Joe Cahill again drew the attention of the crowd as he spoke into the microphone at about 11:10pm, just over half an hour late, announcing Brighton Rock. Stevie Skreebs on bass, Johnny Rogers handling keyboards, Mark Cavarzan on drums and Greg Fraser with his guitar all took the stage, unleashing the rage in the opening bars of the song “Unleash The Rage”. Vocalist Gerry McGhee had a delayed entry, joining the boys as the vocal parts of the song began. Perhaps these boys have no rage to unleash, but it was obvious that they were like caged animals who had just found freedom on stage tonight. Stevie Skreebs (who also plays bass in Greg Fraser‘s other project Fraze Gang) was very animated on stage and this was exactly what I had expected after seeing these boys play back in October. The show in October was one of the best I’d seen in a long
time, hence the reason I spent the cab ride to attend this one. Gerry, who was absolutely intense with his vocals already during this first song tonight, seemed like he really was unleashing some kind of rage. Check out the interview with Gerry and concert review from the October show that esteemed colleague Wallygator and I did here: BRIGHTON ROCK. “Young, Wild and Free” was up next as Johnny moved from behind the keyboards to jump on rhythm guitar. The whole band maintained that unleashed, caged animals look and feel as smiles could be seen everywhere on stage. “Barricade” followed and is a great anthem song, the crowd singing the line “breaking down the barricade” along with Gerry. “Hangin’ High & Dry” and “Outlaw” kept the momentum going until the band took a very short break in the musical assault as Gerry addressed the crowd. He officially announced that Brighton Rock was working on a new record, good news indeed! They “would not be playing any songs from it tonight until they were ready to be played”, he continued, “but instead we are going to play one of the most requested songs that didn’t make its way on the setlist last time, “Shooting For Love”. Then it was time for the “Hollywood Shuffle” and I was struck by how listening to Gerry sing was like a time warp as his voice sounds just as good as it did back in the 80’s. The whole crowd at The Rockpile already knew that these boys came here to rock, but they reminded us with the song of the same name, “We Came Here To Rock”, followed by “Can’t Wait For The Night” and “Who’s Foolin’ Who”. Gerry stated that the next tune would be his all time favourite BR song and they assaulted us with “Nightstalker”. A while back fellow Decibel Geek writer BJ Kahuna did an article on the top 10 songs called “Nightstalker” and how this one didn’t make the cut is beyond me as I agree with Gerry, it’s up there with some of my other BR faves. Never-the-less there’s some great music in that piece and here’s the link for you to check it out: TOP 10 METAL SONG CALLED NIGHTSTALKER The high energy “Bulletproof” showed that all of the band was into it 100% as they killed the track and brought the show to a close as they left the stage. We all knew that wouldn’t last long, but Joe Cahill took the microphone again to incite the crowd, not that we needed it and get the boys back on stage for an encore. “One More Try” had the crowd, members of the opening bands and even Mr. Cahill singing along before Gerry announced that they had a little treat for The Rockpile tonight. “C’mon Johnny”, he said as Johnny broke into the familiar riff of “For Those About To Rock (We Salute You)”, the AC/DC classic. Wow, Gerry sounds great singing this hard rock classic and even though it was an expensive road to get here for me, I wouldn’t have missed it for the world and I’m glad I made it. My only disappointment was that although we got to hear Gerry‘s favourite BR cut, we didn’t get to hear mine of “Power Overload”. Oh well, Brighton Rock was the perfect stress relief after the mind boggling exhaustion I had endured during the weeks previous.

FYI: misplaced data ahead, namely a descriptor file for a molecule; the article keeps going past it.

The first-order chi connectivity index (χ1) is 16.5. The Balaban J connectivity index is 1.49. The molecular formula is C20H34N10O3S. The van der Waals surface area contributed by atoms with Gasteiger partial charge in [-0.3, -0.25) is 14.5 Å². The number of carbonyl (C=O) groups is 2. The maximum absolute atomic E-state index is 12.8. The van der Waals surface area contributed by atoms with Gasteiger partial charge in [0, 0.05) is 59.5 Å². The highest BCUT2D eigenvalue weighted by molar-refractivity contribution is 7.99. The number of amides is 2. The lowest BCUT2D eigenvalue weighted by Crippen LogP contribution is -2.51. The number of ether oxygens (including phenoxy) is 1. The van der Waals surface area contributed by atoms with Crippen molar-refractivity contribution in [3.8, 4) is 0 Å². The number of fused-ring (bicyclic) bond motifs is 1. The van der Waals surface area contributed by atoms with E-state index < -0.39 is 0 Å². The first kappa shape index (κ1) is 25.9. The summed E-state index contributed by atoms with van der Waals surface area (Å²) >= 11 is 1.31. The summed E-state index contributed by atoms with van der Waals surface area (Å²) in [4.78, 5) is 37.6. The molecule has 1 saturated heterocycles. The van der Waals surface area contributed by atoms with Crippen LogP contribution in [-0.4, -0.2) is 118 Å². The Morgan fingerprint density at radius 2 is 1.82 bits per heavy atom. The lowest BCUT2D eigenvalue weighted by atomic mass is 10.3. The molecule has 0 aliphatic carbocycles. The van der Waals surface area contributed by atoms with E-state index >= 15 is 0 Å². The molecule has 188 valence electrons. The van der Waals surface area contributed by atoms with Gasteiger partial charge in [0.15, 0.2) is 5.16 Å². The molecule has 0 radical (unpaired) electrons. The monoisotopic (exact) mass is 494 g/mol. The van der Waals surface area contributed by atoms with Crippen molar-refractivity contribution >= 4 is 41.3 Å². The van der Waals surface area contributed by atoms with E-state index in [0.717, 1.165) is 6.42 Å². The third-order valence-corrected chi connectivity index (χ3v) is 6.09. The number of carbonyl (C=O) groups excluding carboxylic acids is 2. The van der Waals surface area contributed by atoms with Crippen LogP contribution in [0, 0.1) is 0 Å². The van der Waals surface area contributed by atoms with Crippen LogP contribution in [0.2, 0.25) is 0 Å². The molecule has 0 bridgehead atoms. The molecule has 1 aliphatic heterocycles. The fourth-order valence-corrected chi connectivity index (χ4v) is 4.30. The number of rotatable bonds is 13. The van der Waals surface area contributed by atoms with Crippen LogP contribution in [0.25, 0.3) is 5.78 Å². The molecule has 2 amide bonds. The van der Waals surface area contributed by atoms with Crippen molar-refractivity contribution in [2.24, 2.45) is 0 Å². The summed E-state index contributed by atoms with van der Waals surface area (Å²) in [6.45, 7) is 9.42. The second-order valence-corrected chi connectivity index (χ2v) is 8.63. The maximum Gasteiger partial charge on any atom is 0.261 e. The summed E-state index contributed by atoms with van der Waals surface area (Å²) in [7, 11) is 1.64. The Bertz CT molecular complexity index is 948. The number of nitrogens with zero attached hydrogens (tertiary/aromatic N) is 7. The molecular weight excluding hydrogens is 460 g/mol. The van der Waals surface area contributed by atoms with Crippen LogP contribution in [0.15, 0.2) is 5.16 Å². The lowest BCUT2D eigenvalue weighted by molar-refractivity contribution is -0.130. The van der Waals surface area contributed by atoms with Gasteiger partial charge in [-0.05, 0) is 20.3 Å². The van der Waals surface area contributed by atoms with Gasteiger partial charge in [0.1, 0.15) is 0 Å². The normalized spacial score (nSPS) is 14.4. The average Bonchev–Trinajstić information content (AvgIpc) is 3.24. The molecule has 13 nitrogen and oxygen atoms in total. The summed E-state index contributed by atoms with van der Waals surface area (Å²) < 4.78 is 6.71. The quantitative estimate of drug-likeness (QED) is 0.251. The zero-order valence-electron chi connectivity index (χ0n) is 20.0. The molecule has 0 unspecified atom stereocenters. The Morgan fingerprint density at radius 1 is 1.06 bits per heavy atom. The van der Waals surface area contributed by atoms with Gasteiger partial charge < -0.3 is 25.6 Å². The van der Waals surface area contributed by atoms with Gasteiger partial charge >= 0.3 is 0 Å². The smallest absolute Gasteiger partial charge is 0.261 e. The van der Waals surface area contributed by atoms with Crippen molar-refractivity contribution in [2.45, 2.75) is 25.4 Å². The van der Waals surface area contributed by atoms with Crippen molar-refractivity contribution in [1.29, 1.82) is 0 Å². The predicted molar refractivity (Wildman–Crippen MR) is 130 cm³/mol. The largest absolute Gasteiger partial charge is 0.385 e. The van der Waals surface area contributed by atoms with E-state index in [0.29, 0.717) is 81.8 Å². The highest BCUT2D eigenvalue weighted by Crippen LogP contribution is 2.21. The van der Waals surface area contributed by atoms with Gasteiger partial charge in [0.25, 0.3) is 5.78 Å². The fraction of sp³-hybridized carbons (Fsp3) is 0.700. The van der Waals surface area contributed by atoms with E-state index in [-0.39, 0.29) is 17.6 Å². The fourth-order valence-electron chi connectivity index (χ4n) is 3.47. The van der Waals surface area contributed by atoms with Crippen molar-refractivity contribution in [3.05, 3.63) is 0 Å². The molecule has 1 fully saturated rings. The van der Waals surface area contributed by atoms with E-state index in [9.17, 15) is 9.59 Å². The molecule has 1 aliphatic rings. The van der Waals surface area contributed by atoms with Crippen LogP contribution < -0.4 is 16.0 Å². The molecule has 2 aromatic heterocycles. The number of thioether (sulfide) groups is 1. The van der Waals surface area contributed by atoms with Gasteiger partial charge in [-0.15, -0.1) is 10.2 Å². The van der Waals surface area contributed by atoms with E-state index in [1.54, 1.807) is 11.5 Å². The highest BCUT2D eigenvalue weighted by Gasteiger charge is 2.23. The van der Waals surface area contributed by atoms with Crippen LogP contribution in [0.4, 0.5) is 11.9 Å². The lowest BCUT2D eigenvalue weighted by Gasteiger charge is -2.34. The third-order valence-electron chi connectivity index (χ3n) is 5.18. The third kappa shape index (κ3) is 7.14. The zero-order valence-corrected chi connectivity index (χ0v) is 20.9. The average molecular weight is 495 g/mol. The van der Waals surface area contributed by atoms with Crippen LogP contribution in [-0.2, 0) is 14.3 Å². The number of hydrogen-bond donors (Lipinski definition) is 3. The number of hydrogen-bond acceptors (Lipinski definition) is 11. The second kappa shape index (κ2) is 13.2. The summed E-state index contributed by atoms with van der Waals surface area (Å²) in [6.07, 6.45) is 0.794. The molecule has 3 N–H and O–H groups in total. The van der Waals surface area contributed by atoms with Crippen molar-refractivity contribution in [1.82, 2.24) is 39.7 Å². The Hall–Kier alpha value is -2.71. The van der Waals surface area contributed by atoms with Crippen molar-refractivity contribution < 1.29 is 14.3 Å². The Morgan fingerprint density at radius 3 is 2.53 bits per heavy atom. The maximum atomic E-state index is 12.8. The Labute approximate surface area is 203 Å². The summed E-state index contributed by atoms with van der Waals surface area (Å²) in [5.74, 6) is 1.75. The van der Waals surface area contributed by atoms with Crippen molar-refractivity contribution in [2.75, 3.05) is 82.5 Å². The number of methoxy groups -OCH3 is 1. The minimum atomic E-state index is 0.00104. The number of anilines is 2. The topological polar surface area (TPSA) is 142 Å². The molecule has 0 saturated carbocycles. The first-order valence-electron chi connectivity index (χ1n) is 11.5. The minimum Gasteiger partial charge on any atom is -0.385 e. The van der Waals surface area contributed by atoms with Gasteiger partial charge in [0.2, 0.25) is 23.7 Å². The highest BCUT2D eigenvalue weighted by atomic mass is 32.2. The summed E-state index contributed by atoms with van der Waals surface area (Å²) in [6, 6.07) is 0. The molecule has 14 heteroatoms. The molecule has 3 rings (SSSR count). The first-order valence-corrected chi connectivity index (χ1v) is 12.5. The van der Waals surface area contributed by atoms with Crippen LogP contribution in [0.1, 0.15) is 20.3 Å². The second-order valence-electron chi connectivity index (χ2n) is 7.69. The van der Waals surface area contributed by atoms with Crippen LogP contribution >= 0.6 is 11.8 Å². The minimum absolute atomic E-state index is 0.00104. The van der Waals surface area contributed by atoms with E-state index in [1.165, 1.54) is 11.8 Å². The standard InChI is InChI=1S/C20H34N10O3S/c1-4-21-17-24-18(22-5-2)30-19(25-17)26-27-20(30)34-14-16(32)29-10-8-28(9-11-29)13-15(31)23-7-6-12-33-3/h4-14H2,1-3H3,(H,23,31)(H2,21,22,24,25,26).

While Brighton Rock was finished and the guys mingled in the crowd signing autographs and chatting with friends, with Greg “Shredder” Fraser spotting me and coming over to say “hi”. Greg and I chatted about the show, how Wally was missing tonight and also about some other bands that we have been introducing each other to.
Monique Richardson‘s Limitless took the stage shortly after, opening with the Led Zeppelin classic “Rock & Roll” and there was a crowd dancing down in front. Monique took her band through some great classic rock tunes including Toronto‘s “Your Daddy Don’t Know”, John Cougar‘s “Hurts So Good”, Scandal‘s “The Warrior”, all of which sounded great and the band did justice to these classic 80’s songs. C.C.R.‘s “Fortunate Son”, Pat Benetar‘s “Heartbreaker” followed and the crowd down in front of the stage continued dancing and partying along with Limitless. Then a real treat for me as Monique led the charge on Joan Jett‘s “I Hate Myself For Loving You” which was an
absolute favourite song of mine during my youth and I used to listen to it several times a day. Unfortunately, it was around this point that I could no longer hold out and the sweet song of deep slumber was fast descending upon me as I ducked out for the night. Limitless, however, did a fantastic job on these old favourites getting the crowd up dancing in front of the stage and maintaining the energy throughout their set. I look forward to the next time I can see them and give my full attention, maybe even hear some original songs of theirs if they have any.